Avondale's executive officers have apparently abandoned on appeal the argument, pressed below and convincingly laid to rest by the district court, that certain pre-1966 policies issued to them by Commercial Union are not, in fact, "occurrence" policies. See Ducre, 473 F. Supp. at 394
The only other basis for distinguishing Porter that suggests itself is that the insureds in Porter were the safety equipment manufacturers, not the victim's employers. Porter, 641 F.2d at 1144. In Forty-Eight Insulations, the insureds were manufacturers of asbestos products. 633 F.2d at 1214. Thus, in Porter, as well as in Forty-Eight Insulations, the insureds were manufacturers of products which either injured or failed to protect the victims. In the cases before us the insureds are the victims' employers. Although in all three settings the main underlying theory is the same, namely, failure to warn, in the employer-insured context before us the insured does not encounter the nearly intractable problem of proving whose products were used for what period of time during the victims' exposure. This proof problem was an important rationale in Forty-Eight Insulations. See 633 F.2d at 1225 n. 27. However, since the exposure theory is more consistent with the relevant principles of contract interpretation, see Forty-Eight Insulations, 633 F.2d at 1222-23, with the expectations of the parties, see id. at 1223, and with the underlying theory of primary liability outlined in Borel v. Fibreboard Paper Products, 493 F.2d 1076 (5th Cir. 1973), cert. denied, 419 U.S. 869, 95 S. Ct. 127, 42 L. Ed. 2d 107 (1974), see Forty-Eight Insulations, 633 F.2d at 1225, we think this distinction is not sufficient to justify a different rule for the employer-insured context, especially in view of the supremely important interests in predictability and certainty which lie at the heart of contract law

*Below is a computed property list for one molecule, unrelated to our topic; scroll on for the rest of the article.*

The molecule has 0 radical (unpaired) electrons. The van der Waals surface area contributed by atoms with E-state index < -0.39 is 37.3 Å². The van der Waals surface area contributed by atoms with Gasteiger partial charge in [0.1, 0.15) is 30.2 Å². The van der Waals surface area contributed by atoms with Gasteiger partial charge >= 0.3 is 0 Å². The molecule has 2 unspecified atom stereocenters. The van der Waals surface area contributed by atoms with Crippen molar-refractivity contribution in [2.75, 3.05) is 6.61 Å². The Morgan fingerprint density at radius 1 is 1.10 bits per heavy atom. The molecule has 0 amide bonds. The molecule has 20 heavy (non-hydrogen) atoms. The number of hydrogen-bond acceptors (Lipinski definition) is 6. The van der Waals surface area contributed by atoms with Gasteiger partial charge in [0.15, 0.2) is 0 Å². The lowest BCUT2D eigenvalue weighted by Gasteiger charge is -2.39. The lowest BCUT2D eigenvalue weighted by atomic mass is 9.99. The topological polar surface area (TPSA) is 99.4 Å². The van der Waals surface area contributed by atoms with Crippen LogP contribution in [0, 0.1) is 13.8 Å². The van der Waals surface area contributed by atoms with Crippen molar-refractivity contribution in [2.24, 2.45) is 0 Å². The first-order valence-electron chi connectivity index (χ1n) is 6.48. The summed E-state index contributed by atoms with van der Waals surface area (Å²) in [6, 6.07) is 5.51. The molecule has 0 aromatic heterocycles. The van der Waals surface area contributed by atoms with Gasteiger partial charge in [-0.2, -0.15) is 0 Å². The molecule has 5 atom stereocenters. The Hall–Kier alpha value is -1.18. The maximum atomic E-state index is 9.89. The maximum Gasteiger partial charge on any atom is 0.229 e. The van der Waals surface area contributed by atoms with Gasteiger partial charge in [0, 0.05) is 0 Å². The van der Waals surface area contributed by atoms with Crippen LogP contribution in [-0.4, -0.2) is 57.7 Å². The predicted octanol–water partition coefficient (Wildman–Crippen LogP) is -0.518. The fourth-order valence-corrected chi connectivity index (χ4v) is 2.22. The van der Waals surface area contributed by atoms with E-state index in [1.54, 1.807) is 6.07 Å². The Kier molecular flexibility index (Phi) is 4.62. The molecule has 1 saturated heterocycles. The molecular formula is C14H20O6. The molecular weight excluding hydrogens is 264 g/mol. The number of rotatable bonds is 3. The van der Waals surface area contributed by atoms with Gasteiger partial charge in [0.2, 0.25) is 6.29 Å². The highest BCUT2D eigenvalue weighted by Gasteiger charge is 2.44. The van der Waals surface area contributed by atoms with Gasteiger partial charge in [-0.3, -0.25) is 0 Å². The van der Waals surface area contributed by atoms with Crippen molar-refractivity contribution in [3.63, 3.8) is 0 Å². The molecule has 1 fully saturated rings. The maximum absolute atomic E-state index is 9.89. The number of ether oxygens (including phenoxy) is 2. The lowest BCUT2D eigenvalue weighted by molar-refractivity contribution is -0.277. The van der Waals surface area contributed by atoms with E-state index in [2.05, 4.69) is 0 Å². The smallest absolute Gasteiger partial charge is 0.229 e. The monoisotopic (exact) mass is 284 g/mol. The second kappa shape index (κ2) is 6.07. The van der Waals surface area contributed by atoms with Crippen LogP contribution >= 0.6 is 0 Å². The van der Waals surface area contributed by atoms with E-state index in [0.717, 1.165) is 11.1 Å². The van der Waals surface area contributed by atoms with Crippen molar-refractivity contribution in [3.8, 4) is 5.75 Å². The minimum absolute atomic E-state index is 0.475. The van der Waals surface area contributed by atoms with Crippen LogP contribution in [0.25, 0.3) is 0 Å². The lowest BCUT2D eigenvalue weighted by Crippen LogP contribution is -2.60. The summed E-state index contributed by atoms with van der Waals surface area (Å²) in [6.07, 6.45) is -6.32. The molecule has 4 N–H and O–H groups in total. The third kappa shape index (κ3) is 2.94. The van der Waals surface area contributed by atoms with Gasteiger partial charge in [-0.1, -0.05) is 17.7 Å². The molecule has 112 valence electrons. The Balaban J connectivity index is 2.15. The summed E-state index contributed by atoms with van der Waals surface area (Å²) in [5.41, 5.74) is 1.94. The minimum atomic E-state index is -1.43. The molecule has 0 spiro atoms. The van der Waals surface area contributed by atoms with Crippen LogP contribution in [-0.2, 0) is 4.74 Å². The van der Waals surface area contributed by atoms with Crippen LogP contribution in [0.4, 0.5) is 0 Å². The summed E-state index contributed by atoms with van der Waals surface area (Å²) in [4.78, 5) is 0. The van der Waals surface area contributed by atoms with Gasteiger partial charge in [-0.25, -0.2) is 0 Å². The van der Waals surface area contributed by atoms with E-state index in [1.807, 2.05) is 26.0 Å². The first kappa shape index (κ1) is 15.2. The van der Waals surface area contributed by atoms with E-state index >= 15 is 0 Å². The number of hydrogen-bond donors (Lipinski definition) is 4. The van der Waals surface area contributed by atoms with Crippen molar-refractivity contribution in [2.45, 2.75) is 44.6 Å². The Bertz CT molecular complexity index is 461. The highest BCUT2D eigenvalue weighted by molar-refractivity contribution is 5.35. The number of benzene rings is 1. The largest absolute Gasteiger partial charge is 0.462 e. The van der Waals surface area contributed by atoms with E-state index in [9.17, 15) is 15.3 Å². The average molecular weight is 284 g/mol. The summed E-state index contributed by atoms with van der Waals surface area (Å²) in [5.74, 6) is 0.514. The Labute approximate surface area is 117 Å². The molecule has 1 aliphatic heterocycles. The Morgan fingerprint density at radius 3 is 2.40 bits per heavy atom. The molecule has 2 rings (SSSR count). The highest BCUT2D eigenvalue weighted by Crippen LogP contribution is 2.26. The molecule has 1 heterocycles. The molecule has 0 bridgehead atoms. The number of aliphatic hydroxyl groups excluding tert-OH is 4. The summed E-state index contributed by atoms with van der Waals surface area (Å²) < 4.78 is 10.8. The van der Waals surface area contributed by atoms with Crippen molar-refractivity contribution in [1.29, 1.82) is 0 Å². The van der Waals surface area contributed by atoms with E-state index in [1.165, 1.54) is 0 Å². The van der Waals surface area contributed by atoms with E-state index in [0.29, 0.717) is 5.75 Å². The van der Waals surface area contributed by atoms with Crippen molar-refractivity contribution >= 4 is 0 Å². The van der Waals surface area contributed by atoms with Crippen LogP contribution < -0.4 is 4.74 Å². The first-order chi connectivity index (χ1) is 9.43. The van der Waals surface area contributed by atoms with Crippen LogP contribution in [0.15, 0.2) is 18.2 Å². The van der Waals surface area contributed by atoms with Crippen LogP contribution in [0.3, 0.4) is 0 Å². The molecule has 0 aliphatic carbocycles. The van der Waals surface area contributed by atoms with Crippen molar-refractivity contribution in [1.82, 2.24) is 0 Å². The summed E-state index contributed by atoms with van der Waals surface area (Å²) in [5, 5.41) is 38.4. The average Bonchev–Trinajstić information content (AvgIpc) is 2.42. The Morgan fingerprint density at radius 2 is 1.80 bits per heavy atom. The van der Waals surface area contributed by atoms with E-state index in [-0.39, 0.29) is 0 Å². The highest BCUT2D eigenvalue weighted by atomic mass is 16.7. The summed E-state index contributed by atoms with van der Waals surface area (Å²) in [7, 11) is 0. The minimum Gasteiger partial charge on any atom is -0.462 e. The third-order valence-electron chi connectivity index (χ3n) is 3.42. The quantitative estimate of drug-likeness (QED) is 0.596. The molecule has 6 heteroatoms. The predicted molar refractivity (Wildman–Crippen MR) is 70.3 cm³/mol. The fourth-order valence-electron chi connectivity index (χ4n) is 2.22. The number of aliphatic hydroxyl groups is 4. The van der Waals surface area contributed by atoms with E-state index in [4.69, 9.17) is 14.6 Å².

Since in the Southern-Halter cases the executive officers have been absolved of liability except for that based on contribution for intentional acts, their insurer, Commercial Union, has also been absolved to the same extent. Further, Commercial Union's policies exclude liability for "injury intentionally inflicted" by acts "committed by or at the direction of the insured." See supra text at 32; Ducre, 573 F. Supp. at 393. Thus, in the Southern-Halter cases Commercial Union is exposed to liability only to the extent that its insured, Southern's, executive officers, may be held liable for "injury intentionally inflicted" by acts that fall outside the exclusion. See supra note 8, where we decline at this stage to reach the exclusion clause issue as it concerns vicarious liability. We express no opinion as to whether this or other forms of liability for "injury intentionally inflicted" may fall outside the exclusion